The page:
Amit Shanker talks about a random photograph that helped him reveal how Americans kept British cool.
I have been to Chennai several times in the past but somehow never noticed the ‘Vivekanandar Illam’ on Marina Beach road. Recently while sifting through some old photographs of the trips, I came across a picture of the building, shot inadvertently while taking some panoramas. It was a large imposing structure with huge arched windows along a circular balcony, nothing like any of the buildings that exist in Chennai today. I was attracted to the building more out of architectural curiosity and decided to find out who had built it. On zooming the picture I noticed a signboard placed at the entrance to the building, with something written on it in Tamil, which unfortunately I still cannot comprehend, despite repeated attempts at enhancing my linguistic skills. Fortunately, there was another board on the other side of the gate. It said Vivekananda Cultural Heritage of India Exhibition.
“Must be an exhibition hall,” I thought and straightaway in the true spirit of a genuine researcher ‘Googled’ it. I typed ‘Chennai Vivekananda Exhibition’ and pronto Wikipedia popped up. Right in front of me was the building in my photograph. In the very second line of Wikipedia’s description of the building was written ‘also called Ice House’. “An Ice house”, I wondered as I went on to read the history given below. Sure enough there was a mention of Frederick Tudor, the man who built the Ice House in 1842 and later sold it to Biligiri Iyengar. That was all Wikipedia could tell me.
My curiosity was at its peak. “Why would a person with a British sounding name (a guess because Chennai or Madras was under British rule in 1842) build a house in Chennai and call it Ice House. I googled again. This time I typed ‘Frederick Tudor’ and Wikipedia responded, once again, but quite graciously. It said Tudor exported ice to Caribbean Islands, Europe, and even as far as India from sources of fresh water ice in New England. The first thing that caught my eye me was ‘India’ and then ‘New England’. “Why would this man export ice to India”, I thought and then why New England and not just England.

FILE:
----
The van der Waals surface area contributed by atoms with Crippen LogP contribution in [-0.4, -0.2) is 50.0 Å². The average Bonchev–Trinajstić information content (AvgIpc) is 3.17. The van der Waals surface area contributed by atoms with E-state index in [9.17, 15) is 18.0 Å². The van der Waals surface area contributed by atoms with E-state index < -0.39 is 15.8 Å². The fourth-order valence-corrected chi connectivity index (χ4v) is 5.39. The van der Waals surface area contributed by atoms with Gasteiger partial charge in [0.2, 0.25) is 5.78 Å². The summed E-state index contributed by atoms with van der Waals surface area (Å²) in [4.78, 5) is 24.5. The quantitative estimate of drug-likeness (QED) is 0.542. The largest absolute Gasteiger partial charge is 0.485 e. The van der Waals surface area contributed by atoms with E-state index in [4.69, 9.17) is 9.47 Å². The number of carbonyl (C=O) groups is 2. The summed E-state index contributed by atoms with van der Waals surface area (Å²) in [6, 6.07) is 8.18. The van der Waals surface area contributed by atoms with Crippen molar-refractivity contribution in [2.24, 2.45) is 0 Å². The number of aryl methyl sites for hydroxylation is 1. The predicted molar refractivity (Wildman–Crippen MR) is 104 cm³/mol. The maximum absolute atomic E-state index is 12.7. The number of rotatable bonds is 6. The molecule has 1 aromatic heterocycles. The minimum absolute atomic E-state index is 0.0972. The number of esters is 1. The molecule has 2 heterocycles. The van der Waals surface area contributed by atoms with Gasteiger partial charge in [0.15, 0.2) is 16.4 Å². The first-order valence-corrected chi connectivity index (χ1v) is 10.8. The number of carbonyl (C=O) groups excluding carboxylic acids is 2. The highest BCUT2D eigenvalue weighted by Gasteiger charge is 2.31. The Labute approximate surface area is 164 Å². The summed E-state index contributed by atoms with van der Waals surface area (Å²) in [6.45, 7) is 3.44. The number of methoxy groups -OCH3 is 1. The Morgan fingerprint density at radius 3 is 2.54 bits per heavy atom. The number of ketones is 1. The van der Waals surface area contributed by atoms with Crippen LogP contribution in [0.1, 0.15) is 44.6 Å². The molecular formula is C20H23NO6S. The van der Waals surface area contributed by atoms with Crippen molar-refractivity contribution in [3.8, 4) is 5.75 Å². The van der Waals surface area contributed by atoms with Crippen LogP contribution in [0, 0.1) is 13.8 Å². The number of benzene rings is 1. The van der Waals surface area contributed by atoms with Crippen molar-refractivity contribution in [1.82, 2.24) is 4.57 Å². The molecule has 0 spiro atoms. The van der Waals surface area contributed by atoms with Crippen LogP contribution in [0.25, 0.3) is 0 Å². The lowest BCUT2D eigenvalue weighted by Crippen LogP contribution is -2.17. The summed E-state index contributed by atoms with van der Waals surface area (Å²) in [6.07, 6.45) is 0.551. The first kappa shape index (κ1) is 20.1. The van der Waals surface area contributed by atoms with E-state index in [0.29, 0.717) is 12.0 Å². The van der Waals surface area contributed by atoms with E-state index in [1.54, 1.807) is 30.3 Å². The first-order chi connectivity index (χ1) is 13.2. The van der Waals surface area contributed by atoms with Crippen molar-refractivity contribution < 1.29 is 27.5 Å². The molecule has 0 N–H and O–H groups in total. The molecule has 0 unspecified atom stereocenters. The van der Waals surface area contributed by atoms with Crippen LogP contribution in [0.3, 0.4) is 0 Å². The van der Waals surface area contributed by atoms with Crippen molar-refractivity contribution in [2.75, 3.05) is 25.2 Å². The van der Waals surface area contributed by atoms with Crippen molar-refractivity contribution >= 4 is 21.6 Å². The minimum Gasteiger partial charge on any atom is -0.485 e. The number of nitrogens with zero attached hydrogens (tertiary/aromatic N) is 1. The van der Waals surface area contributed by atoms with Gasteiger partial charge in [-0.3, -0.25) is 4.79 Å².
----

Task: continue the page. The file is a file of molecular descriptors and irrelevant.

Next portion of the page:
And then it struck me. Frederick Tudor was not a Britisher but an American because New England is in United States. But what was still unclear was why would Indians want American ice, didn’t we have enough of ours, all across the Himalayas? This was turning out to be unbelievable!!!! Wikipedia had done its job but serious investigation was called for. And where else could one do good historical research in Delhi – the Archaeological Survey Library, but of course.
I have been a regular visitor to the ASI Library and have a fairly good idea of the rare books and journals they have and this was where I went next. The date 1842 was still fresh in my mind and I also remembered having read about the ice having been shipped to Calcutta first. The Journal of the Asiatic Society of Bengal and the Calcutta Monthly Journal and General register of Occurrences had it all. So much so that an 1837 issue even had transcripts of letters exchanged between the Government and Frederick Tudor about the construction of the first Ice House in Calcutta.
The story was finally falling into place. But I still needed a photograph to accompany the story. Fortunately the British Library in London has made available a selection of archival photographs from colonial India on Internet called the Oriental and India Office Collection. I found a painting each of the Calcutta Ice House and Madras Ice House.
The Calcutta Ice House has disappeared and there was no way of knowing if the painting was of the actual building but the Madras Ice House looked nothing like the ‘Vivekanandar Illam’ in my photo. Once again I looked through the magnifying glass and found there was a similarity. The building was exactly the same except for the fact that a circular verandah had been added at a later stage to the original structure by Biligiri Iyengar, who I believe we should all be grateful for having preserved a monument.
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